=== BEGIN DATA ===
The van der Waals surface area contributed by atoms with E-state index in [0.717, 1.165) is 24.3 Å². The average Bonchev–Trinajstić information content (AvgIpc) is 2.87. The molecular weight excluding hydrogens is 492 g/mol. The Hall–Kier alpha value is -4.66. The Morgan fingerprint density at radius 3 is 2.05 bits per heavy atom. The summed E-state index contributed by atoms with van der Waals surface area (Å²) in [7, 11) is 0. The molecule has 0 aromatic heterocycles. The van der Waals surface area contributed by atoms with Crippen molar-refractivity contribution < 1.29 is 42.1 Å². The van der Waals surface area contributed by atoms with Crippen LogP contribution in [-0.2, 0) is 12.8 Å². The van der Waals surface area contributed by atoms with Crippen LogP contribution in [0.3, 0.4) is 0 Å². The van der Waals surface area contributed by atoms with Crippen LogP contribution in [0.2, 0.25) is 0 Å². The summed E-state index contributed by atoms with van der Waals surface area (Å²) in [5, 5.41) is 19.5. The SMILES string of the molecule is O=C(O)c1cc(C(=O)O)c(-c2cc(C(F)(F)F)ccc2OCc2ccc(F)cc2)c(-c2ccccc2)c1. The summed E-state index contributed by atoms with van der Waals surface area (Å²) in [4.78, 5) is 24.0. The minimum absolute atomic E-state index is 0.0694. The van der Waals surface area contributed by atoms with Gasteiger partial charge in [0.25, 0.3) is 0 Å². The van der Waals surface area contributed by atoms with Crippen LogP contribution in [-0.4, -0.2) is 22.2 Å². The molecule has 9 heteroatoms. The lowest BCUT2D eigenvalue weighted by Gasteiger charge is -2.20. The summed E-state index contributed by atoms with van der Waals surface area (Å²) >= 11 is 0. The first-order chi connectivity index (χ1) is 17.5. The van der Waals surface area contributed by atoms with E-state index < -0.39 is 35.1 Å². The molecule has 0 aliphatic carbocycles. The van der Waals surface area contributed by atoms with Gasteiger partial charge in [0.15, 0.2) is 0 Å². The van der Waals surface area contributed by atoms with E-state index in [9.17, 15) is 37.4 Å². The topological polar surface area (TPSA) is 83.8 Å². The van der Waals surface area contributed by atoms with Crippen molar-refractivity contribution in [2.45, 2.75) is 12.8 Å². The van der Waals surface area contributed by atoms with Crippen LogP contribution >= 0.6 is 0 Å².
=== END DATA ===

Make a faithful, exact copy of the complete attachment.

The van der Waals surface area contributed by atoms with E-state index in [0.717, 1.165) is 24.3 Å². The average Bonchev–Trinajstić information content (AvgIpc) is 2.87. The molecular weight excluding hydrogens is 492 g/mol. The Hall–Kier alpha value is -4.66. The Morgan fingerprint density at radius 3 is 2.05 bits per heavy atom. The summed E-state index contributed by atoms with van der Waals surface area (Å²) in [7, 11) is 0. The molecule has 0 aromatic heterocycles. The van der Waals surface area contributed by atoms with Crippen molar-refractivity contribution < 1.29 is 42.1 Å². The van der Waals surface area contributed by atoms with Crippen LogP contribution in [-0.2, 0) is 12.8 Å². The van der Waals surface area contributed by atoms with Crippen LogP contribution in [0.3, 0.4) is 0 Å². The van der Waals surface area contributed by atoms with Crippen LogP contribution in [0.2, 0.25) is 0 Å². The summed E-state index contributed by atoms with van der Waals surface area (Å²) in [5, 5.41) is 19.5. The SMILES string of the molecule is O=C(O)c1cc(C(=O)O)c(-c2cc(C(F)(F)F)ccc2OCc2ccc(F)cc2)c(-c2ccccc2)c1. The summed E-state index contributed by atoms with van der Waals surface area (Å²) in [4.78, 5) is 24.0. The minimum absolute atomic E-state index is 0.0694. The van der Waals surface area contributed by atoms with Gasteiger partial charge in [0.25, 0.3) is 0 Å². The van der Waals surface area contributed by atoms with Crippen LogP contribution in [-0.4, -0.2) is 22.2 Å². The molecule has 9 heteroatoms. The lowest BCUT2D eigenvalue weighted by Gasteiger charge is -2.20. The summed E-state index contributed by atoms with van der Waals surface area (Å²) >= 11 is 0. The first-order chi connectivity index (χ1) is 17.5. The van der Waals surface area contributed by atoms with E-state index < -0.39 is 35.1 Å². The molecule has 0 aliphatic carbocycles. The van der Waals surface area contributed by atoms with Gasteiger partial charge in [0.15, 0.2) is 0 Å². The van der Waals surface area contributed by atoms with E-state index in [9.17, 15) is 37.4 Å². The topological polar surface area (TPSA) is 83.8 Å². The van der Waals surface area contributed by atoms with Crippen molar-refractivity contribution in [2.45, 2.75) is 12.8 Å². The van der Waals surface area contributed by atoms with Crippen LogP contribution >= 0.6 is 0 Å².